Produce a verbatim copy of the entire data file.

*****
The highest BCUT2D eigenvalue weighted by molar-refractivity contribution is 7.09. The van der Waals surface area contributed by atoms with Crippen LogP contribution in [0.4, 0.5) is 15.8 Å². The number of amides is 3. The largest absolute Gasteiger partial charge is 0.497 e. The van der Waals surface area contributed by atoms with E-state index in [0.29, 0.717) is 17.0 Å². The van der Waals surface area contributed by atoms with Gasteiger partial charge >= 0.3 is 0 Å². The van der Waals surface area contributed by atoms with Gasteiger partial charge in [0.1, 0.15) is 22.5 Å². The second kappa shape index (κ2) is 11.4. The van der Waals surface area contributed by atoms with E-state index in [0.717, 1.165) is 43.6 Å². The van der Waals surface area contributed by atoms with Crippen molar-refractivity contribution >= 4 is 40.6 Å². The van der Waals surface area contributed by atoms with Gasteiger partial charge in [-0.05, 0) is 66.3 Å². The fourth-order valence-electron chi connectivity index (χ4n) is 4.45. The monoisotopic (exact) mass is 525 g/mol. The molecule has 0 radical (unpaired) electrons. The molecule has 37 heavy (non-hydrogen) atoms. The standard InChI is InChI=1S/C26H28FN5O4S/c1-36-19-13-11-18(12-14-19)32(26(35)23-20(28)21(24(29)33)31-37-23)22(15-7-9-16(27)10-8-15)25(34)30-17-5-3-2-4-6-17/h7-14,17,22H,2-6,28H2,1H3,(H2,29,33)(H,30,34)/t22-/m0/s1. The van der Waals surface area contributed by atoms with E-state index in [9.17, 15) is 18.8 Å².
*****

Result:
The highest BCUT2D eigenvalue weighted by molar-refractivity contribution is 7.09. The van der Waals surface area contributed by atoms with Crippen LogP contribution in [0.4, 0.5) is 15.8 Å². The number of amides is 3. The largest absolute Gasteiger partial charge is 0.497 e. The van der Waals surface area contributed by atoms with E-state index in [0.29, 0.717) is 17.0 Å². The van der Waals surface area contributed by atoms with Gasteiger partial charge >= 0.3 is 0 Å². The van der Waals surface area contributed by atoms with Gasteiger partial charge in [0.1, 0.15) is 22.5 Å². The second kappa shape index (κ2) is 11.4. The van der Waals surface area contributed by atoms with E-state index in [0.717, 1.165) is 43.6 Å². The van der Waals surface area contributed by atoms with Crippen molar-refractivity contribution >= 4 is 40.6 Å². The van der Waals surface area contributed by atoms with Gasteiger partial charge in [-0.05, 0) is 66.3 Å². The fourth-order valence-electron chi connectivity index (χ4n) is 4.45. The monoisotopic (exact) mass is 525 g/mol. The molecule has 0 radical (unpaired) electrons. The molecule has 37 heavy (non-hydrogen) atoms. The standard InChI is InChI=1S/C26H28FN5O4S/c1-36-19-13-11-18(12-14-19)32(26(35)23-20(28)21(24(29)33)31-37-23)22(15-7-9-16(27)10-8-15)25(34)30-17-5-3-2-4-6-17/h7-14,17,22H,2-6,28H2,1H3,(H2,29,33)(H,30,34)/t22-/m0/s1. The van der Waals surface area contributed by atoms with E-state index in [9.17, 15) is 18.8 Å².